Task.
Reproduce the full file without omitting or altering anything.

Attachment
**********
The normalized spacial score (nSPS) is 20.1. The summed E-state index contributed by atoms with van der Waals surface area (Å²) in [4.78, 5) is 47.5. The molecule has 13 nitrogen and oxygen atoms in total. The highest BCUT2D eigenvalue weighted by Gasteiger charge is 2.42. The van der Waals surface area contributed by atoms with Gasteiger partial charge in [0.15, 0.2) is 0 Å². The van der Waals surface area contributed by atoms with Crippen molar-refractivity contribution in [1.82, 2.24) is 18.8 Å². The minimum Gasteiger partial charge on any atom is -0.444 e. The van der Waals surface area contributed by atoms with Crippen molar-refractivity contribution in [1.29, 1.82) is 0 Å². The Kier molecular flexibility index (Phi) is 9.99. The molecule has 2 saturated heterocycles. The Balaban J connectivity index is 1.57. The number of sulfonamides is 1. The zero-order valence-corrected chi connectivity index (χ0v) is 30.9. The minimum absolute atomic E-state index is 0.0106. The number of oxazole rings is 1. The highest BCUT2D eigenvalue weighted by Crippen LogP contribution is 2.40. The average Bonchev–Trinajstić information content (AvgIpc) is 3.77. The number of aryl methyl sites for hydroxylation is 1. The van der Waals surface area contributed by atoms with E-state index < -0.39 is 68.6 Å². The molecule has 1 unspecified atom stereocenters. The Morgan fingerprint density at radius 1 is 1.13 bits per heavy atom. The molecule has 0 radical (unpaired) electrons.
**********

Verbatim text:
The normalized spacial score (nSPS) is 20.1. The summed E-state index contributed by atoms with van der Waals surface area (Å²) in [4.78, 5) is 47.5. The molecule has 13 nitrogen and oxygen atoms in total. The highest BCUT2D eigenvalue weighted by Gasteiger charge is 2.42. The van der Waals surface area contributed by atoms with Gasteiger partial charge in [0.15, 0.2) is 0 Å². The van der Waals surface area contributed by atoms with Crippen molar-refractivity contribution in [1.82, 2.24) is 18.8 Å². The minimum Gasteiger partial charge on any atom is -0.444 e. The van der Waals surface area contributed by atoms with Crippen molar-refractivity contribution in [1.29, 1.82) is 0 Å². The Kier molecular flexibility index (Phi) is 9.99. The molecule has 2 saturated heterocycles. The Balaban J connectivity index is 1.57. The number of sulfonamides is 1. The zero-order valence-corrected chi connectivity index (χ0v) is 30.9. The minimum absolute atomic E-state index is 0.0106. The number of oxazole rings is 1. The highest BCUT2D eigenvalue weighted by Crippen LogP contribution is 2.40. The average Bonchev–Trinajstić information content (AvgIpc) is 3.77. The number of aryl methyl sites for hydroxylation is 1. The van der Waals surface area contributed by atoms with E-state index < -0.39 is 68.6 Å². The molecule has 1 unspecified atom stereocenters. The Morgan fingerprint density at radius 1 is 1.13 bits per heavy atom. The molecule has 0 radical (unpaired) electrons.